So our image of the stressed out, undervalued worker bee who is unfavorably compared to her spiritual sister doesn’t really hold water. The text suggests that Martha is a disciple and minister of some importance, not a background figure who somehow “doesn’t get it.”

          Which leaves us with the question: why does Jesus scold her? It really is unlikely that Jesus is comparing her “doing” unfavorably with Mary’s “being.” Prayer is action, after all, and any action can be prayer.

          Instead, it seems to be a story that asks us to examine why and how we are doing what we are doing. That is, Jesus’ comment “Martha, Martha” points a finger not at what she is doing, but how she is doing it.

          After all, what she is doing is the work of hospitality: a key religious and cultural value. She is following in the steps of Abraham, an icon of hospitality who was famous for welcoming the stranger. But the way in which she does this strikes a sour note. Maybe it’s been a bad day. Maybe it’s the weight of years of resentment toward a slightly spoiled younger sister. We don’t know. What we do know is that Martha just isn’t feeling the love. She is not serving with joy. She’s doing the work, and that’s great, but she doing it from a place of resentment and anger.

          Whereas Abraham, well, Abraham was known to keep his tent flaps open in all four directions, so that he could watch for any travelers approaching. And when he sighted one, he would run and greet them, offering them precious water and his finest foods to meet their needs. There is a sense of overflowing pleasure in his welcome, uncluttered with any sense of obligation or expectation of repayment. He acts out of joy.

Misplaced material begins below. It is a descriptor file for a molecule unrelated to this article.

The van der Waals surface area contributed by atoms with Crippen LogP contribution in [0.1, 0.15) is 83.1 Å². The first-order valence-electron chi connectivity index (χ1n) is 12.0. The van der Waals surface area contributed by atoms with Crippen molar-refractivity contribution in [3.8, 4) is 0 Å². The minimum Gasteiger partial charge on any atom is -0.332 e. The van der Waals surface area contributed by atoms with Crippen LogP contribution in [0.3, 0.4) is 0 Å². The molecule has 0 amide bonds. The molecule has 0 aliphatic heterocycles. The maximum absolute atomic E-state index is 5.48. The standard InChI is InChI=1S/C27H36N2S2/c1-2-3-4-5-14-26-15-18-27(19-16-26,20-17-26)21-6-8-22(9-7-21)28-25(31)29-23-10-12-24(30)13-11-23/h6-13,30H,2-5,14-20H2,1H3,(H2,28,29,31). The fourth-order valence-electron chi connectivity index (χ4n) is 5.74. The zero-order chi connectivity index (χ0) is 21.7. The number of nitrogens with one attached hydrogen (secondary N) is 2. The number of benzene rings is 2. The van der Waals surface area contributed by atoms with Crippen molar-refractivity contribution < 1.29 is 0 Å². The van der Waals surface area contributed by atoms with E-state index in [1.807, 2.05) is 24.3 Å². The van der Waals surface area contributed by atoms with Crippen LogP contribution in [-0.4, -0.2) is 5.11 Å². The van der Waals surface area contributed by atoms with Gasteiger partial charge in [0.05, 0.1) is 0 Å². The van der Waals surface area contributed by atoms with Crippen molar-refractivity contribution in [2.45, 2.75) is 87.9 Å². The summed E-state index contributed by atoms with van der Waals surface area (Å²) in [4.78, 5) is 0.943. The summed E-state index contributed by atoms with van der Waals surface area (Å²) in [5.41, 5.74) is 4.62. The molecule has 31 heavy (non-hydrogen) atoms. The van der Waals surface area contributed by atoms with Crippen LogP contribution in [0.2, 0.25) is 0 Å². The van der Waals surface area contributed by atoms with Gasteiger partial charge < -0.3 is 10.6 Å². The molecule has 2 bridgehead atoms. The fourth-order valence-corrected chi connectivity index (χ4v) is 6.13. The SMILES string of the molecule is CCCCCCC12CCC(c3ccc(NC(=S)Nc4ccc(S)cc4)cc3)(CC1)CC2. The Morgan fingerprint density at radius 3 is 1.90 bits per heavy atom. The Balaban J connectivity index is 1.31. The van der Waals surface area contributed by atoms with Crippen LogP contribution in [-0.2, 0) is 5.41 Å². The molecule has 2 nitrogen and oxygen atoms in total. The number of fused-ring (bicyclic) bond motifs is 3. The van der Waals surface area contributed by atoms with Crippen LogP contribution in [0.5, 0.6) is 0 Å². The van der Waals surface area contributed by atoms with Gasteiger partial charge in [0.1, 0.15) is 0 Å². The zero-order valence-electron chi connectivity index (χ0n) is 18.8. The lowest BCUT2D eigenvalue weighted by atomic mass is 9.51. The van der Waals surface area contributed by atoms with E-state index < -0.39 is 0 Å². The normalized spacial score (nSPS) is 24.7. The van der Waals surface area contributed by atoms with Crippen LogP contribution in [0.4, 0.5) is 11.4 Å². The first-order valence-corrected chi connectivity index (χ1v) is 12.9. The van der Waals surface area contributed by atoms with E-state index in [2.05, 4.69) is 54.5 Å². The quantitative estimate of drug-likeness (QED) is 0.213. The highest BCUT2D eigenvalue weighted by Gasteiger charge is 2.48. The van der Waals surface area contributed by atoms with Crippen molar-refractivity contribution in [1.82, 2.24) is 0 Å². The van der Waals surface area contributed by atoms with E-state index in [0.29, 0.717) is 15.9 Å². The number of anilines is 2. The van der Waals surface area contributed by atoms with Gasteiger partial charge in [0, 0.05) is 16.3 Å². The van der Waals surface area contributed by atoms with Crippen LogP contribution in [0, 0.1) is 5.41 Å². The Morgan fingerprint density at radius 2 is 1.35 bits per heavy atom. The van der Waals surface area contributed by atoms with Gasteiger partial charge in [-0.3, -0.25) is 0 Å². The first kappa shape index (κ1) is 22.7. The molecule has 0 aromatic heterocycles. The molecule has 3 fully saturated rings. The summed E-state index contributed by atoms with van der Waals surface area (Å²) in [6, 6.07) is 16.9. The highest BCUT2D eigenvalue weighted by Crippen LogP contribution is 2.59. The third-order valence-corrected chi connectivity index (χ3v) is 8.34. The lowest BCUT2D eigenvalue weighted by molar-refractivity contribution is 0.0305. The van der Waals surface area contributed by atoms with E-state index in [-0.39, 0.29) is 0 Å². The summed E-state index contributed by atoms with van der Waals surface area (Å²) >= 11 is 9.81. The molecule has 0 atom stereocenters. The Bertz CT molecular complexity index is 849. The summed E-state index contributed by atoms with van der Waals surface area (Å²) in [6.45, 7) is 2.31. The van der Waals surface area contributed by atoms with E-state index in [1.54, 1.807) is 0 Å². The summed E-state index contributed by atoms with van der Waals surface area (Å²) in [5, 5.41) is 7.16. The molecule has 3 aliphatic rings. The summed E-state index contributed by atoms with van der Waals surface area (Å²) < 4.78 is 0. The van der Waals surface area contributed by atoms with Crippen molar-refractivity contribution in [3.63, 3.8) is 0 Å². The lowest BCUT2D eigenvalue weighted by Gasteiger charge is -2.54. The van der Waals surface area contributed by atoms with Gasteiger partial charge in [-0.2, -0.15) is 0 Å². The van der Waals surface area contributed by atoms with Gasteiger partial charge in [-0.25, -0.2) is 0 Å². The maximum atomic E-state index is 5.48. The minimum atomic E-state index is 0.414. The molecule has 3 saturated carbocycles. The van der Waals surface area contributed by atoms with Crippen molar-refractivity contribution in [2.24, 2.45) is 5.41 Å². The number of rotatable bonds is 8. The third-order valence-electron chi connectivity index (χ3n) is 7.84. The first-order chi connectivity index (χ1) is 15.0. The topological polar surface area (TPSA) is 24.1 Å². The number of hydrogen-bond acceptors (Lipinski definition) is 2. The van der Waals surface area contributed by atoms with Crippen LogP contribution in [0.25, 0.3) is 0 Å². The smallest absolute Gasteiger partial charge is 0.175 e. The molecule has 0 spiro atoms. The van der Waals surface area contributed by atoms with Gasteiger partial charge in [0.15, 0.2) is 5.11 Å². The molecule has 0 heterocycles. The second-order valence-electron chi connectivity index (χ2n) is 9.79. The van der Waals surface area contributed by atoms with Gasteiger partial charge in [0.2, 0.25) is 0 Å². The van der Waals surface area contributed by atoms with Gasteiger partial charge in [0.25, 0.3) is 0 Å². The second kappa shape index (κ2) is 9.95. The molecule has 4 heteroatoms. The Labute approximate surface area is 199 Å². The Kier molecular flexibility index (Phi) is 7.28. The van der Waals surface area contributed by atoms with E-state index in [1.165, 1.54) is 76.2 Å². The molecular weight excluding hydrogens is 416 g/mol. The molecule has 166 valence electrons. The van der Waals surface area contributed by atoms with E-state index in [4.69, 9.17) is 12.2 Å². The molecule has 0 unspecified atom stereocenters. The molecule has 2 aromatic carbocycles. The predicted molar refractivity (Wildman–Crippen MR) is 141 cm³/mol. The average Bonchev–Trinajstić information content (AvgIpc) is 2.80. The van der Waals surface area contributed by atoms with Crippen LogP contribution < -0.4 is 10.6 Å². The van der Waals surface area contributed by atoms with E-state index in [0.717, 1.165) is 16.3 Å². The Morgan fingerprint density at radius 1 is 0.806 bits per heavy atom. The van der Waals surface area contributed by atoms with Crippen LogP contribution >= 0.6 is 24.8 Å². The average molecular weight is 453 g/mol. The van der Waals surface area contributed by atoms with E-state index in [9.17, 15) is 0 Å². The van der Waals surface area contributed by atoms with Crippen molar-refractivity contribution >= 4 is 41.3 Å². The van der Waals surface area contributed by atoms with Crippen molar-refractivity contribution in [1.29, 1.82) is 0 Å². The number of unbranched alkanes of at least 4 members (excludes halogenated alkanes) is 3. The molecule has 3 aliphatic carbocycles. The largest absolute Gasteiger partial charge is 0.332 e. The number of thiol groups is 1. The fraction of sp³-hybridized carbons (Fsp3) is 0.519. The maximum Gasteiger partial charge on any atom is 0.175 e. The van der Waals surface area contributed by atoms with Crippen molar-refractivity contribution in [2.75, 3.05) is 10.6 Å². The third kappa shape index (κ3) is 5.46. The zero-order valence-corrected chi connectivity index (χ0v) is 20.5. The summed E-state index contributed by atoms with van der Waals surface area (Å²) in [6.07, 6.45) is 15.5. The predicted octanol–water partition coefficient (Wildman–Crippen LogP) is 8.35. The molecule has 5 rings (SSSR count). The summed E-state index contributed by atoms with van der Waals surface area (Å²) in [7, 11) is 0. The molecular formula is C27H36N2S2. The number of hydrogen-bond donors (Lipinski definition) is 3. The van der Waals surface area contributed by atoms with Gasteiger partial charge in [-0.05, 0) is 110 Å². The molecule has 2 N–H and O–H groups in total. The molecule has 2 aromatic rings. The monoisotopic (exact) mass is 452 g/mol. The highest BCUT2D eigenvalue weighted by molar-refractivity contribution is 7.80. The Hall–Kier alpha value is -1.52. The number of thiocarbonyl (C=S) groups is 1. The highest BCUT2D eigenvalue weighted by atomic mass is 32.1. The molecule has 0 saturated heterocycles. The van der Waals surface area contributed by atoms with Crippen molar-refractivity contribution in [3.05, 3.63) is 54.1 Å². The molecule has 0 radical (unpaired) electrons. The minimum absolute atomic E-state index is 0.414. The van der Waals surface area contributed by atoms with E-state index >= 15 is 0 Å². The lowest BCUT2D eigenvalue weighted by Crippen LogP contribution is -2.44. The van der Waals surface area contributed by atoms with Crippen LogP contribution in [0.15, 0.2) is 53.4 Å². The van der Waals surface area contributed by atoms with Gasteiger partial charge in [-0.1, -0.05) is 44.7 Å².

Is your work, whether that be your prayer life or more obviously active tasks, a burden or a joy? And if it is a burden, why is it that you continue to do it? Is it truly because “no-one else is going to do it and it has to get done”? Does it really have to get done? Is there really no one else to do it? Truthfully, occasionally, might that sense of resentful obligation have become its own twisted kind of reward, a petition for your sainthood on the basis of your martyrdom?

          I believe this story reminds us that God desires our joy, first and foremost. Not our grudging obedience or our long-suffering performance of tasks we hate. Our joy. Which might come from letting the task go and finding something else to do. It might come from finding someone to carry the work with us, to be our companion. It might come from finding a new way of doing the thing, letting go of the resentment and rediscovering the joy that could still be had.

Joy is there to be had. And it’s not a distraction from our spiritual life; it is at the core of our spiritual life. So be ready to welcome it. Heck, go to seek it out and embrace it!


[1] “Martha” entry by Mary Rose D’Angelo in Women in Scripture, ed. Carol Meyers (Boston, New York: Houghton Mifflin Co, 2000), p. 115f.

Clare Hickman